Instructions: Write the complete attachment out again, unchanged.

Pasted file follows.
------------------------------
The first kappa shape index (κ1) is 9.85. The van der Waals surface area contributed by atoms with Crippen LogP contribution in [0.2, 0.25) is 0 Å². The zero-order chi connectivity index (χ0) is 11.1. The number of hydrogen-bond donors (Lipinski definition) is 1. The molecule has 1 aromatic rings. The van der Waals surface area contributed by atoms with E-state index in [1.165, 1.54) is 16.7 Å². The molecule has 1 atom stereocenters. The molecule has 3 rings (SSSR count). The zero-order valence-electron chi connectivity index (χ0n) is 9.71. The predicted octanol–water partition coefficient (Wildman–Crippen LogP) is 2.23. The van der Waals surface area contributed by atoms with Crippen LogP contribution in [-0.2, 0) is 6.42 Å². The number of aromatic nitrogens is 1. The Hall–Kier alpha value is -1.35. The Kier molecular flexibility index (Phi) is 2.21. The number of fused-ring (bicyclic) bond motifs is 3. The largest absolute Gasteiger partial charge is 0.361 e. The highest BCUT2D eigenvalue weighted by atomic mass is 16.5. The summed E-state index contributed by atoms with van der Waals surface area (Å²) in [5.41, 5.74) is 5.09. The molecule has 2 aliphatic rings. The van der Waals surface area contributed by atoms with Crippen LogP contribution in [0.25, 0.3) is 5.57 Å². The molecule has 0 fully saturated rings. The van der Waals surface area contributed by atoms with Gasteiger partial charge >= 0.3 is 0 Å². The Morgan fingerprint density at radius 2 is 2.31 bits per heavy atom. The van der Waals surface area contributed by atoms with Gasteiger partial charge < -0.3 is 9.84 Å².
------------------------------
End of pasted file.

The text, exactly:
The first kappa shape index (κ1) is 9.85. The van der Waals surface area contributed by atoms with Crippen LogP contribution in [0.2, 0.25) is 0 Å². The zero-order chi connectivity index (χ0) is 11.1. The number of hydrogen-bond donors (Lipinski definition) is 1. The molecule has 1 aromatic rings. The van der Waals surface area contributed by atoms with E-state index in [1.165, 1.54) is 16.7 Å². The molecule has 1 atom stereocenters. The molecule has 3 rings (SSSR count). The zero-order valence-electron chi connectivity index (χ0n) is 9.71. The predicted octanol–water partition coefficient (Wildman–Crippen LogP) is 2.23. The van der Waals surface area contributed by atoms with Crippen LogP contribution in [-0.2, 0) is 6.42 Å². The number of aromatic nitrogens is 1. The Hall–Kier alpha value is -1.35. The Kier molecular flexibility index (Phi) is 2.21. The number of fused-ring (bicyclic) bond motifs is 3. The largest absolute Gasteiger partial charge is 0.361 e. The highest BCUT2D eigenvalue weighted by atomic mass is 16.5. The summed E-state index contributed by atoms with van der Waals surface area (Å²) in [5.41, 5.74) is 5.09. The molecule has 2 aliphatic rings. The van der Waals surface area contributed by atoms with Crippen LogP contribution in [0.25, 0.3) is 5.57 Å². The molecule has 0 fully saturated rings. The van der Waals surface area contributed by atoms with Gasteiger partial charge >= 0.3 is 0 Å². The Morgan fingerprint density at radius 2 is 2.31 bits per heavy atom. The van der Waals surface area contributed by atoms with Gasteiger partial charge < -0.3 is 9.84 Å².